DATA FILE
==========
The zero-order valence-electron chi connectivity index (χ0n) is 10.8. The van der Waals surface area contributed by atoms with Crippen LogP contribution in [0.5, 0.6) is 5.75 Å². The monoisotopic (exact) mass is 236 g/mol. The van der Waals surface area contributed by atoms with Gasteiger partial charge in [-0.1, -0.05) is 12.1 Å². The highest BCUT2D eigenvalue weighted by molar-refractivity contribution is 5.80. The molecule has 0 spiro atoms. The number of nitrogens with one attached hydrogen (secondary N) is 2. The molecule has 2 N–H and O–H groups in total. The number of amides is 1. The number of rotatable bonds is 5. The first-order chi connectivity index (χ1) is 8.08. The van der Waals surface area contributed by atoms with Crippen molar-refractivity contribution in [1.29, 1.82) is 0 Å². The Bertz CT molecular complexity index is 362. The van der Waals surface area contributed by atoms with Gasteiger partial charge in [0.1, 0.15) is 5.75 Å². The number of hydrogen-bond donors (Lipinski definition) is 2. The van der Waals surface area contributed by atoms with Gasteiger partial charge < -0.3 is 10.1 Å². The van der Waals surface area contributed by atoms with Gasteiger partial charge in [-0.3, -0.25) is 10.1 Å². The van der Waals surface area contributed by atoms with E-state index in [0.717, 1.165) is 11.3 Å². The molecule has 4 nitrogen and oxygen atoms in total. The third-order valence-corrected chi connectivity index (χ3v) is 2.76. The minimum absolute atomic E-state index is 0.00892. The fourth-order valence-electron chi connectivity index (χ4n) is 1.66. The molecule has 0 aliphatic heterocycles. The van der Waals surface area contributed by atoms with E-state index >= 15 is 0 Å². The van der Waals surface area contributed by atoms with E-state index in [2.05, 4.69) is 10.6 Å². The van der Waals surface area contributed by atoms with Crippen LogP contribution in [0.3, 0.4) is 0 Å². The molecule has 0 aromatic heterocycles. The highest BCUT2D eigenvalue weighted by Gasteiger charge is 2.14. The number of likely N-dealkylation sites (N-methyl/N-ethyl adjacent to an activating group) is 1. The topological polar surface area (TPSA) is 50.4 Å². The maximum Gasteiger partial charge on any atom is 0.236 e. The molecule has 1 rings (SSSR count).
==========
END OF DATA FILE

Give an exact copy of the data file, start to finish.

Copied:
The zero-order valence-electron chi connectivity index (χ0n) is 10.8. The van der Waals surface area contributed by atoms with Crippen LogP contribution in [0.5, 0.6) is 5.75 Å². The monoisotopic (exact) mass is 236 g/mol. The van der Waals surface area contributed by atoms with Gasteiger partial charge in [-0.1, -0.05) is 12.1 Å². The highest BCUT2D eigenvalue weighted by molar-refractivity contribution is 5.80. The molecule has 0 spiro atoms. The number of nitrogens with one attached hydrogen (secondary N) is 2. The molecule has 2 N–H and O–H groups in total. The number of amides is 1. The number of rotatable bonds is 5. The first-order chi connectivity index (χ1) is 8.08. The van der Waals surface area contributed by atoms with Crippen molar-refractivity contribution in [1.29, 1.82) is 0 Å². The Bertz CT molecular complexity index is 362. The van der Waals surface area contributed by atoms with Gasteiger partial charge in [0.1, 0.15) is 5.75 Å². The number of hydrogen-bond donors (Lipinski definition) is 2. The van der Waals surface area contributed by atoms with Gasteiger partial charge < -0.3 is 10.1 Å². The van der Waals surface area contributed by atoms with Gasteiger partial charge in [-0.3, -0.25) is 10.1 Å². The van der Waals surface area contributed by atoms with E-state index in [0.717, 1.165) is 11.3 Å². The molecule has 4 nitrogen and oxygen atoms in total. The third-order valence-corrected chi connectivity index (χ3v) is 2.76. The minimum absolute atomic E-state index is 0.00892. The fourth-order valence-electron chi connectivity index (χ4n) is 1.66. The molecule has 0 aliphatic heterocycles. The van der Waals surface area contributed by atoms with E-state index >= 15 is 0 Å². The van der Waals surface area contributed by atoms with E-state index in [2.05, 4.69) is 10.6 Å². The van der Waals surface area contributed by atoms with Crippen LogP contribution in [0.3, 0.4) is 0 Å². The molecule has 0 aromatic heterocycles. The highest BCUT2D eigenvalue weighted by Gasteiger charge is 2.14. The number of likely N-dealkylation sites (N-methyl/N-ethyl adjacent to an activating group) is 1. The topological polar surface area (TPSA) is 50.4 Å². The maximum Gasteiger partial charge on any atom is 0.236 e. The molecule has 1 rings (SSSR count).